"On the Bible Science of Spinoza and His Precursors," Korrespondenzblatt des Vereins zur Grundung Erhaltung einer Akademie fur die Wissenschaft des Judentums, Vol. 7 (1926). Reprinted in Gesammelte Schriften: Band 1. Reprinted in Leo Strauss: The Early Writings.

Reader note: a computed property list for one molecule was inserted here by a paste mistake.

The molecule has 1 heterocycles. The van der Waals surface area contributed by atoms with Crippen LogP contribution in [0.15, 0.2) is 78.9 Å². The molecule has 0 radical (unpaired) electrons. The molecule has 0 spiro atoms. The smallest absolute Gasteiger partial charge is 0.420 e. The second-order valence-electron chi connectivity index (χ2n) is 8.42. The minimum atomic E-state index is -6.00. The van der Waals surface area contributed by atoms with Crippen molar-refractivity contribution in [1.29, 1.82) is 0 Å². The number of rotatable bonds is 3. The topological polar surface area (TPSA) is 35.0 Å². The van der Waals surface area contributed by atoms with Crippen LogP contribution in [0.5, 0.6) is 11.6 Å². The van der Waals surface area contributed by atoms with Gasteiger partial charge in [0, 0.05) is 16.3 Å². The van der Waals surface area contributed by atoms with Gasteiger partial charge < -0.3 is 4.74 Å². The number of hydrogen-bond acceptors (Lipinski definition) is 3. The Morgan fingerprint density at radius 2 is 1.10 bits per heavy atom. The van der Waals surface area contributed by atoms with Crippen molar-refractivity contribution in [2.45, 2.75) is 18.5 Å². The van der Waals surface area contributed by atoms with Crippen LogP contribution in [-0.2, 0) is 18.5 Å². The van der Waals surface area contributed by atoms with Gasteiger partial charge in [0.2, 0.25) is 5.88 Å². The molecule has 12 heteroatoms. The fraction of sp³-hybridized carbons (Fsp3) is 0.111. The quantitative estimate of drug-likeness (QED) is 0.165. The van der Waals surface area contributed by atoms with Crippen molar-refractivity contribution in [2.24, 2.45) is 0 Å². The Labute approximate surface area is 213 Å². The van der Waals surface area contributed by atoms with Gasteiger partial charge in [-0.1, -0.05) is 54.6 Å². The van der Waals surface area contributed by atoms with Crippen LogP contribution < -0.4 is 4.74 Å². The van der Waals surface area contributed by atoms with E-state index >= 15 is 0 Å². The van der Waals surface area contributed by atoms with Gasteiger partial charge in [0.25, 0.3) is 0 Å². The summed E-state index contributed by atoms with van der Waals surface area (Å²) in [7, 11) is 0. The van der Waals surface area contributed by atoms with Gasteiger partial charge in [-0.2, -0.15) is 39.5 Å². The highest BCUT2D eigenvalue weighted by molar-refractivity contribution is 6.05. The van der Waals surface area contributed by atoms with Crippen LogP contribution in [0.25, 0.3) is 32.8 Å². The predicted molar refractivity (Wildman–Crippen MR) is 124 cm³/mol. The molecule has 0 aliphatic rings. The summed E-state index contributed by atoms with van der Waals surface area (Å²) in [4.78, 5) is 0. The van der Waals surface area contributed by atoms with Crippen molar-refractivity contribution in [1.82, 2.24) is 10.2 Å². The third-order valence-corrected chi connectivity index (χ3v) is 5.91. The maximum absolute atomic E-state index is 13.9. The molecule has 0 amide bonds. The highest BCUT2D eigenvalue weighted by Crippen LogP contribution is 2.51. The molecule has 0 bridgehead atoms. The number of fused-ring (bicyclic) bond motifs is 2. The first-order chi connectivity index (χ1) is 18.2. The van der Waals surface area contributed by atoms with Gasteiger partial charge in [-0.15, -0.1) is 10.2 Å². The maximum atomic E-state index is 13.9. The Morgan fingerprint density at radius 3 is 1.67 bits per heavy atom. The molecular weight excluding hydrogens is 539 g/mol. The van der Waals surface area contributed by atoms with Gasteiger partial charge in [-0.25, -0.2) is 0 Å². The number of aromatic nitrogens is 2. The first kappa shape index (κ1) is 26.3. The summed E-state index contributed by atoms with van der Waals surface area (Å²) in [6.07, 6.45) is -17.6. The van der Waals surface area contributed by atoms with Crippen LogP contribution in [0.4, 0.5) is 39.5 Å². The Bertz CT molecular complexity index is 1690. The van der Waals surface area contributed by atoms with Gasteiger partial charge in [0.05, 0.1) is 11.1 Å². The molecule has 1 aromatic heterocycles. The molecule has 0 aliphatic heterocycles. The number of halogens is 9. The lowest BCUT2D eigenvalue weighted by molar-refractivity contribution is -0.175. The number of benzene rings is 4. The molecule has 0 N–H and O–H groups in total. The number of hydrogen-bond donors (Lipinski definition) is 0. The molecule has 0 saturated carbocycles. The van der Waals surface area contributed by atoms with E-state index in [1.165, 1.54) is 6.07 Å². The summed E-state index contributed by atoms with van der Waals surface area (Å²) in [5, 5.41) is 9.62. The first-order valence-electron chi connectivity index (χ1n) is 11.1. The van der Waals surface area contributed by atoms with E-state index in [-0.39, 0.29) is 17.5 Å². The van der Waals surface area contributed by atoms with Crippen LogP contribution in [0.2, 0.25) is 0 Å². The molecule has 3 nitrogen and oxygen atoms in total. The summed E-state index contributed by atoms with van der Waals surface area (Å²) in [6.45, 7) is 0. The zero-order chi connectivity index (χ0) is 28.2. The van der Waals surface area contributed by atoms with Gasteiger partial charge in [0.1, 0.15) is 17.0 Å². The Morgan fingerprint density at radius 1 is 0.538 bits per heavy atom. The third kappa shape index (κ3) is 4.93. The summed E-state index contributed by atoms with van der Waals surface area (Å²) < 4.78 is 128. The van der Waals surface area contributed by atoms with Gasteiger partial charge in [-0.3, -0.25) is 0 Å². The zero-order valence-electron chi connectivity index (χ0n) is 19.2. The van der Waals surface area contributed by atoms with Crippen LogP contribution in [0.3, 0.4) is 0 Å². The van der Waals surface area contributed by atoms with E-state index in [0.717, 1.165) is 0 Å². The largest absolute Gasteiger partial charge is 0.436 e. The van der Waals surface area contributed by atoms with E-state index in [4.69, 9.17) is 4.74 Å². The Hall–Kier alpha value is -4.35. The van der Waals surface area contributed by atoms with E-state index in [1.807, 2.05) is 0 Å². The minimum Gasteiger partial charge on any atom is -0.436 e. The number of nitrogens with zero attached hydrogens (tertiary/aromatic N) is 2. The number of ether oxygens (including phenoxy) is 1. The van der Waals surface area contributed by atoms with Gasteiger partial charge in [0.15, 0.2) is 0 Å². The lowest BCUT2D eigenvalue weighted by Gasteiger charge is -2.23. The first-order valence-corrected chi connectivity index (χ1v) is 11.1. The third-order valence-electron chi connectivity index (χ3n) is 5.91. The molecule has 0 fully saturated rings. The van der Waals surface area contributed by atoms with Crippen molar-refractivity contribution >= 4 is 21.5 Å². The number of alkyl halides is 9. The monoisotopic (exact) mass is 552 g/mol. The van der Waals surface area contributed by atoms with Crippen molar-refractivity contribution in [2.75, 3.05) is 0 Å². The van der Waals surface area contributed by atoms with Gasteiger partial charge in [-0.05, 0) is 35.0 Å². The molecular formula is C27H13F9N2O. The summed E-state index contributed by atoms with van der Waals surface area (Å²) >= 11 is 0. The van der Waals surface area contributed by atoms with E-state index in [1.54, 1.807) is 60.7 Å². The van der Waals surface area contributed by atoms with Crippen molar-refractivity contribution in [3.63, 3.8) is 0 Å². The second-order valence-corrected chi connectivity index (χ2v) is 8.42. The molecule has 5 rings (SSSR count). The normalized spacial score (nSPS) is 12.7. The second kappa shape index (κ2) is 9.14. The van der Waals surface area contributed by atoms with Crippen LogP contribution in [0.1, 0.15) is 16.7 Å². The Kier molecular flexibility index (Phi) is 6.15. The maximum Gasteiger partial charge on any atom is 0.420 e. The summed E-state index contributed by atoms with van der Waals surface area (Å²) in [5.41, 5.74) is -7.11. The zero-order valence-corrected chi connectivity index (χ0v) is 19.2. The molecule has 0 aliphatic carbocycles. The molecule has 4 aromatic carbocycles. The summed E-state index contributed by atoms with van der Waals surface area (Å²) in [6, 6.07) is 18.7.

Spinoza’s bible science is first of all a fact in the history of the sciences. Spinoza has the undisputed merit of having established Bible science as a science “free of presuppositions.” In the pertinent chapters of the Theological-Political Treatise he determined the fundamental objectives and methods of research of the new discipline and advanced to fundamental results that have never been challenged throughout the further development of the field. Bible science forms a part of the whole of the hermeneutic disciplines. In regard to its insight into the demands of hermeneutics as such, however, the achievement of the Treatise falls short of what, for example Erasmus of Rotterdam conceived as necessary. Thus the total achievement of the Treatise in the history of the sciences would seem to be the constitution of a specialized science. This remark clearly misses the true meaning of Spinoza’s achievement, because the constitution of Bible science is of deeper significance than, say, the constitution of the specialized sciences concerned with the study of Egyptian or Assyrian antiquities.